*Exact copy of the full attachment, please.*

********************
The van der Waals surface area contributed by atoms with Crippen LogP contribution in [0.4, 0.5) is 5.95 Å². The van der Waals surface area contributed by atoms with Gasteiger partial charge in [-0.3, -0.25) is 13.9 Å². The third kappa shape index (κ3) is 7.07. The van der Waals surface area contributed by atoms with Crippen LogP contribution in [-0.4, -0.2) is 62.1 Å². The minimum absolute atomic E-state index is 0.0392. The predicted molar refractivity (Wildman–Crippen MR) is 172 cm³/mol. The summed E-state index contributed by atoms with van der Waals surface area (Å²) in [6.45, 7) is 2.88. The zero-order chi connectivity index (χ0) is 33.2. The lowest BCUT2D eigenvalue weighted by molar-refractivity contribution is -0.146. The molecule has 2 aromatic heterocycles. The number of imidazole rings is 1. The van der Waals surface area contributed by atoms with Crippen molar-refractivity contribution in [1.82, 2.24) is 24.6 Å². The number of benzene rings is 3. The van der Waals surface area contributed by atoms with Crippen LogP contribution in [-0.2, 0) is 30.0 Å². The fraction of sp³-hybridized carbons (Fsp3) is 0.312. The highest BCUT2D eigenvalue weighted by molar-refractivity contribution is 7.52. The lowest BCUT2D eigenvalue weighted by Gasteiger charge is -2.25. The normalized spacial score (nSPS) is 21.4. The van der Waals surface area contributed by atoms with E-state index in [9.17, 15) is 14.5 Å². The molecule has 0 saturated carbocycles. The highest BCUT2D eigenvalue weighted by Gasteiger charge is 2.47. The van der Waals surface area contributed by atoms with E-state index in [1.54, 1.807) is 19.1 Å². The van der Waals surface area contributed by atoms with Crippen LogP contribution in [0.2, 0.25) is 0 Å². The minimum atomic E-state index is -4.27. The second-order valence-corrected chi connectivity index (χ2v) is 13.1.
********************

The van der Waals surface area contributed by atoms with Crippen LogP contribution in [0.4, 0.5) is 5.95 Å². The van der Waals surface area contributed by atoms with Gasteiger partial charge in [-0.3, -0.25) is 13.9 Å². The third kappa shape index (κ3) is 7.07. The van der Waals surface area contributed by atoms with Crippen LogP contribution in [-0.4, -0.2) is 62.1 Å². The minimum absolute atomic E-state index is 0.0392. The predicted molar refractivity (Wildman–Crippen MR) is 172 cm³/mol. The summed E-state index contributed by atoms with van der Waals surface area (Å²) in [6.45, 7) is 2.88. The zero-order chi connectivity index (χ0) is 33.2. The lowest BCUT2D eigenvalue weighted by molar-refractivity contribution is -0.146. The molecule has 2 aromatic heterocycles. The number of imidazole rings is 1. The van der Waals surface area contributed by atoms with Crippen molar-refractivity contribution in [1.82, 2.24) is 24.6 Å². The number of benzene rings is 3. The van der Waals surface area contributed by atoms with Crippen LogP contribution in [-0.2, 0) is 30.0 Å². The fraction of sp³-hybridized carbons (Fsp3) is 0.312. The highest BCUT2D eigenvalue weighted by molar-refractivity contribution is 7.52. The lowest BCUT2D eigenvalue weighted by Gasteiger charge is -2.25. The normalized spacial score (nSPS) is 21.4. The van der Waals surface area contributed by atoms with E-state index in [9.17, 15) is 14.5 Å². The molecule has 0 saturated carbocycles. The highest BCUT2D eigenvalue weighted by Gasteiger charge is 2.47. The van der Waals surface area contributed by atoms with E-state index in [1.54, 1.807) is 19.1 Å². The van der Waals surface area contributed by atoms with Crippen LogP contribution in [0.2, 0.25) is 0 Å². The minimum atomic E-state index is -4.27. The second-order valence-corrected chi connectivity index (χ2v) is 13.1.